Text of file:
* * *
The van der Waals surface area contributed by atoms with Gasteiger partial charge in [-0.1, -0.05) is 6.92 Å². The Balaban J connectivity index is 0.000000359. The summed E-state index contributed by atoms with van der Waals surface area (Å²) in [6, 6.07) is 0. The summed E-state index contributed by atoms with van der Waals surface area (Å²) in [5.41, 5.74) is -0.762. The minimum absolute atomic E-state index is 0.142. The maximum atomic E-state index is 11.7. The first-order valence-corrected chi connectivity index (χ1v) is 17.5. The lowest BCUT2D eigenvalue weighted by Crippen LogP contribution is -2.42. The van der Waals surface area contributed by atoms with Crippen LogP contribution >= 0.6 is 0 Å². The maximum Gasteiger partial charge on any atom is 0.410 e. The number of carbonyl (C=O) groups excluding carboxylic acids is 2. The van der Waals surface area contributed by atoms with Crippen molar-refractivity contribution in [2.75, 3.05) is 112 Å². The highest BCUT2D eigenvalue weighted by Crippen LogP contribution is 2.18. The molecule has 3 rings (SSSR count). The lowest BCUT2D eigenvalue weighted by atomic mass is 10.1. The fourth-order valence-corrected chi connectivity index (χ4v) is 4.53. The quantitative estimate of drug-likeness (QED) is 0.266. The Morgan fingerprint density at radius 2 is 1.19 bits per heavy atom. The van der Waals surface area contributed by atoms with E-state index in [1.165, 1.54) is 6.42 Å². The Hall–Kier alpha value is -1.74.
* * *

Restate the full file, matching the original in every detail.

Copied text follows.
The van der Waals surface area contributed by atoms with Gasteiger partial charge in [-0.1, -0.05) is 6.92 Å². The Balaban J connectivity index is 0.000000359. The summed E-state index contributed by atoms with van der Waals surface area (Å²) in [6, 6.07) is 0. The summed E-state index contributed by atoms with van der Waals surface area (Å²) in [5.41, 5.74) is -0.762. The minimum absolute atomic E-state index is 0.142. The maximum atomic E-state index is 11.7. The first-order valence-corrected chi connectivity index (χ1v) is 17.5. The lowest BCUT2D eigenvalue weighted by Crippen LogP contribution is -2.42. The van der Waals surface area contributed by atoms with Crippen LogP contribution >= 0.6 is 0 Å². The maximum Gasteiger partial charge on any atom is 0.410 e. The number of carbonyl (C=O) groups excluding carboxylic acids is 2. The van der Waals surface area contributed by atoms with Crippen molar-refractivity contribution in [2.75, 3.05) is 112 Å². The highest BCUT2D eigenvalue weighted by Crippen LogP contribution is 2.18. The molecule has 3 rings (SSSR count). The lowest BCUT2D eigenvalue weighted by atomic mass is 10.1. The fourth-order valence-corrected chi connectivity index (χ4v) is 4.53. The quantitative estimate of drug-likeness (QED) is 0.266. The Morgan fingerprint density at radius 2 is 1.19 bits per heavy atom. The van der Waals surface area contributed by atoms with E-state index in [1.165, 1.54) is 6.42 Å². The Hall–Kier alpha value is -1.74.